“The production work will continue for more than 20 years, and the F-35 sustainment work will continue into the 2070s.”
The discussion also talks about buying some A2A weapons immediately and then acquiring more A2A and A2G munitions "as planes come on line ... avoiding mass obsolescence"
This would fit with the comment about the Finn's budget of 250 million Euros only providing $4.4 million per aircraft for operations and maintenance vs the US standard of $7 million. 64x4.4/7= 40 Aircraft operational with 24 to be delivered at a later date.
This would explain the importance of security of supply up to and beyond 2050. Something that SAAB and BOEING would have greater difficulty guaranteeing.

So 32 to 40 out of the 64 delivered immediately.

2 possibility of more hours on the ground

3 possibility of more flight simulators (permitting more hours on the ground).


Edit - just saw Suffolkowner's comments. Snap.
 

RaceAddict

Jr. Member
Reaction score
94
Points
330
Speaking of number designations... whichever aircraft is selected, what do you suppose the number designation will be?

Can two different types of aircraft share a number designation? For example, the Twin Huey had the aircraft designation CH-135. With the F-35 being a Fighter aircraft, would it be allowed to use CF-135 for it's aircraft designation?

And do RCAF aircraft need to start with '1' or could the F-35 use CF-335.

The Gripen would have the same issue with the Jetranger using aircraft designation CH-139.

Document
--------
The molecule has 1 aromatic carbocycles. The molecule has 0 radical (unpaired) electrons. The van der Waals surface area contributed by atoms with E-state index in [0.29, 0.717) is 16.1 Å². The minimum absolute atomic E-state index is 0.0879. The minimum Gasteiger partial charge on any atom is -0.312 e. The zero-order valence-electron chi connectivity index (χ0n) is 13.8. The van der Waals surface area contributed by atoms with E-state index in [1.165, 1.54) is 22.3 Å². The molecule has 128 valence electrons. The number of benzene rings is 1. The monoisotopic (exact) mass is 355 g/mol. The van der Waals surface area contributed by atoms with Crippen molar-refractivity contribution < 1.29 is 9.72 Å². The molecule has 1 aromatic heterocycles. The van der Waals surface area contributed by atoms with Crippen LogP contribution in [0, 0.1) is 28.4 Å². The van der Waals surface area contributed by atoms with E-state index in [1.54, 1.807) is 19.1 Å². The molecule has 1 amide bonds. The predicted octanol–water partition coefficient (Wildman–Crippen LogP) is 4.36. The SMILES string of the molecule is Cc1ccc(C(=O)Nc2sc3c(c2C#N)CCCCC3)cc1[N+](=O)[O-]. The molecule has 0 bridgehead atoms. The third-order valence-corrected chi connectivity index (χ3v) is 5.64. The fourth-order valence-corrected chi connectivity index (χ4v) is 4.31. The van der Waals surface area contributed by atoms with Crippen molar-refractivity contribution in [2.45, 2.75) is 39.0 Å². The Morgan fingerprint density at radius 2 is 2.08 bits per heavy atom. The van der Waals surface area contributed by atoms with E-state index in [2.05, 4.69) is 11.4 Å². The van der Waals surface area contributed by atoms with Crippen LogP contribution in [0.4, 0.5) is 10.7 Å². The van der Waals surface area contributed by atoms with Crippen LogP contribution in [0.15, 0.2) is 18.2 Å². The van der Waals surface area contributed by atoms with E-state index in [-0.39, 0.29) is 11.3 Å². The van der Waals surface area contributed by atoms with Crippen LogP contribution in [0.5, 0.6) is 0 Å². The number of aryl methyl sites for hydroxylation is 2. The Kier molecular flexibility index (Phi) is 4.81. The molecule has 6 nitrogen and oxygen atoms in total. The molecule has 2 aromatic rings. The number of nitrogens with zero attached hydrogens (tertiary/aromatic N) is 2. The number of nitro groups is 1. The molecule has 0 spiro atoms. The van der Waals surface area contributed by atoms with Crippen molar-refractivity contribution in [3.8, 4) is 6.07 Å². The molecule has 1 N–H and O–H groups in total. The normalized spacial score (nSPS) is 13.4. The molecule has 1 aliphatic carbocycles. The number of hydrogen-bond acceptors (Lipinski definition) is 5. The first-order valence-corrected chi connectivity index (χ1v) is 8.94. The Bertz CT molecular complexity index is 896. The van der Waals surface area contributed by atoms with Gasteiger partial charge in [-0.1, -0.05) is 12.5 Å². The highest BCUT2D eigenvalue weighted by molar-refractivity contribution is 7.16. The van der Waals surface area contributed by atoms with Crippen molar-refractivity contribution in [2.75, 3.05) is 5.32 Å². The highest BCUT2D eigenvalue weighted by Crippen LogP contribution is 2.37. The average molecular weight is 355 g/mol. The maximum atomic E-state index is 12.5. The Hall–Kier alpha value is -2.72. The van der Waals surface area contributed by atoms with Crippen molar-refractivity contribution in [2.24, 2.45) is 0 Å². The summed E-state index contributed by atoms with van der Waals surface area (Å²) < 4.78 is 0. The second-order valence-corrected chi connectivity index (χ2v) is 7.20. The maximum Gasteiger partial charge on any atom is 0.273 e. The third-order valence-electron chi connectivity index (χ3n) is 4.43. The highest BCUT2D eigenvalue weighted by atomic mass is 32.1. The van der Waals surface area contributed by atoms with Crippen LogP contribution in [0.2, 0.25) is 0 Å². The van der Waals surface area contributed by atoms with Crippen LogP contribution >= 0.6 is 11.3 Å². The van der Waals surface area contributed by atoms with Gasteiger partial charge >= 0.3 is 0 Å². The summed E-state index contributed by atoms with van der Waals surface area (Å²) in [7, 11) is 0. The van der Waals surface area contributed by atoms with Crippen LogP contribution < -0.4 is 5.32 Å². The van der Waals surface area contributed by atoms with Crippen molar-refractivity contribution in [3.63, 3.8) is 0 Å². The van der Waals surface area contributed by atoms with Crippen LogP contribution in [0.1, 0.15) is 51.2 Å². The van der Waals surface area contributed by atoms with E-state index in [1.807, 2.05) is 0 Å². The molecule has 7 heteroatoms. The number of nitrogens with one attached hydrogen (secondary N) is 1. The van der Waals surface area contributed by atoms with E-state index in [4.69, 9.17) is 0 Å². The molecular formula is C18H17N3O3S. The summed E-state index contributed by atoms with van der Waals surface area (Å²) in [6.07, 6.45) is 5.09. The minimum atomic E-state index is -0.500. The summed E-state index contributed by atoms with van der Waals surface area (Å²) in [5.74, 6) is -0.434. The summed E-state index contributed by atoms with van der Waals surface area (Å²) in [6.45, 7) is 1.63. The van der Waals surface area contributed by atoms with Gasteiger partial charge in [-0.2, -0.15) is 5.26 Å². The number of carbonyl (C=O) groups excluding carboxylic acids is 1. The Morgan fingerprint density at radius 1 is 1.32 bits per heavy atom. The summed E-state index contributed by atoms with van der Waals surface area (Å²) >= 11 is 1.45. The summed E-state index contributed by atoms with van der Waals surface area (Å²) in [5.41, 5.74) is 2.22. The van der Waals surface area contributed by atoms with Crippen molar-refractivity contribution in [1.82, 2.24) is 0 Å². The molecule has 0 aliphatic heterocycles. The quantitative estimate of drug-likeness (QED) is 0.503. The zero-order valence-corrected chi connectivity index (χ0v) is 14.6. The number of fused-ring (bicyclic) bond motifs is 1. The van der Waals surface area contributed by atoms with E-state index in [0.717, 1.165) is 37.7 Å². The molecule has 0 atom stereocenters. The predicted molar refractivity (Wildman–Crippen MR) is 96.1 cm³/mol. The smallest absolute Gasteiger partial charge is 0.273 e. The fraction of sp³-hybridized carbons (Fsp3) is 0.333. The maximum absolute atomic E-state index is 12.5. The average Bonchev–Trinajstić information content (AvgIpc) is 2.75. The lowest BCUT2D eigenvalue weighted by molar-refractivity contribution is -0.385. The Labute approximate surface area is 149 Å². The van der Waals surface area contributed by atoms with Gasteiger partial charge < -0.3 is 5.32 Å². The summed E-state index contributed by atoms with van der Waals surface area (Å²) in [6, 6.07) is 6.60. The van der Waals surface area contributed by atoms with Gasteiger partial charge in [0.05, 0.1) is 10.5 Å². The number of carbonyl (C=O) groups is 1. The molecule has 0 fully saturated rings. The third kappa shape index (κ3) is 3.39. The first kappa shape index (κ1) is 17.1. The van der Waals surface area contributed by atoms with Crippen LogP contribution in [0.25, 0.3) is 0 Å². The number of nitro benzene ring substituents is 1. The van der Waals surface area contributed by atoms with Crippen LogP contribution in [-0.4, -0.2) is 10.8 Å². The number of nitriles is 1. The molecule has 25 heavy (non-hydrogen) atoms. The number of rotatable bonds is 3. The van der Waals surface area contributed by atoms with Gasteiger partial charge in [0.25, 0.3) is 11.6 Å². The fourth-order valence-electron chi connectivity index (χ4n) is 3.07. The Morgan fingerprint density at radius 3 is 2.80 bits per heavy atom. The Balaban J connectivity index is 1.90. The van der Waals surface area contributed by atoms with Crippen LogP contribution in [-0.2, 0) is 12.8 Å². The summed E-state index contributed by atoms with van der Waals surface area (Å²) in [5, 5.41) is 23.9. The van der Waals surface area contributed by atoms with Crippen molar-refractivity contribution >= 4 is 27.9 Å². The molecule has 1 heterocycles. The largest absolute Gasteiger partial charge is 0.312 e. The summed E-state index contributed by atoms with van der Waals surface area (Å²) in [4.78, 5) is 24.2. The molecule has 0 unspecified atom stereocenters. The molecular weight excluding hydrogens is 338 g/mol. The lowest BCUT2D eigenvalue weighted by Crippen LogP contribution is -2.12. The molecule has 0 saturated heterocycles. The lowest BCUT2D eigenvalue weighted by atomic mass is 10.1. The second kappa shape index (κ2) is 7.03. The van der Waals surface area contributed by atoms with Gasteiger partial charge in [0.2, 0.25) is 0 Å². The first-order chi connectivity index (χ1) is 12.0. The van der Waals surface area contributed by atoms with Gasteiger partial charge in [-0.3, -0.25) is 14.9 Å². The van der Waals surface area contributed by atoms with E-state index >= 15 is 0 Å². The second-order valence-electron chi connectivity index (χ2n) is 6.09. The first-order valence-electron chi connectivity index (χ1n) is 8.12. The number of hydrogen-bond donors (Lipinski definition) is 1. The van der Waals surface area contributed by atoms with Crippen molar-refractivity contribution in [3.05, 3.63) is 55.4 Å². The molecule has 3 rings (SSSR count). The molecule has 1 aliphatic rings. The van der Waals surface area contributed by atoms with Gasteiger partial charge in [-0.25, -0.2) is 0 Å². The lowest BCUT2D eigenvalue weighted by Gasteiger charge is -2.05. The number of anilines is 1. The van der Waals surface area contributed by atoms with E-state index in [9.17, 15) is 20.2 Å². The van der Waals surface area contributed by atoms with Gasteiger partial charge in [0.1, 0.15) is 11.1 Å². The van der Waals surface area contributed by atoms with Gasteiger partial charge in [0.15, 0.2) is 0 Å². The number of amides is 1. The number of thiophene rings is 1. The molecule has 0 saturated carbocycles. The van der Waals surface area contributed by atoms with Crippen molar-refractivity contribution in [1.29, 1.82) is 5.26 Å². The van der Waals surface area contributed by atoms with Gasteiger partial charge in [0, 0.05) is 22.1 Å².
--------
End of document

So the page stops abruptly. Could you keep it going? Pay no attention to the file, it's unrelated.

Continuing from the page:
If the F/A-18 became the (C)F-18(8), and the C-17 became the (C)C-17(7), I'd think they'd go with CF-355 for the JSF.

The Gripen is a little more complicated... "JAS" is the Swedish acronym for Fighter/Strike/Recce. (Nevermind that gripen is Swedish for griffin.) So a JAS 39 would technically be an RFA-39, abbreviated to F-39, or in Canada CF-399.

Am I other thinking this? o_O
 

suffolkowner

Army.ca Veteran
Subscriber
Reaction score
670
Points
1,060
From that article, three thoughts:

1 possibility of the Finns not taking delivery of all 64 aircraft in one tranche - therefore operating a smaller fleet over a longer time with upgrades

“The production work will continue for more than 20 years, and the F-35 sustainment work will continue into the 2070s.”
The discussion also talks about buying some A2A weapons immediately and then acquiring more A2A and A2G munitions "as planes come on line ... avoiding mass obsolescence"
This would fit with the comment about the Finn's budget of 250 million Euros only providing $4.4 million per aircraft for operations and maintenance vs the US standard of $7 million. 64x4.4/7= 40 Aircraft operational with 24 to be delivered at a later date.
This would explain the importance of security of supply up to and beyond 2050. Something that SAAB and BOEING would have greater difficulty guaranteeing.

So 32 to 40 out of the 64 delivered immediately.

2 possibility of more hours on the ground

3 possibility of more flight simulators (permitting more hours on the ground).


Edit - just saw Suffolkowner's comments. Snap.
It doesn't really explain away Norway's budget number of $19.5M

Finland $4.4M
USA $7M
Norway $19.5M

budgeting witchcraft by accountants I guess. I'm still hoping the F-35 comes out on top in Canada though. I mean it's not like it's my money, oh wait🤔
 

Kirkhill

Army.ca Myth
Subscriber
Donor
Reaction score
3,162
Points
1,060
It doesn't really explain away Norway's budget number of $19.5M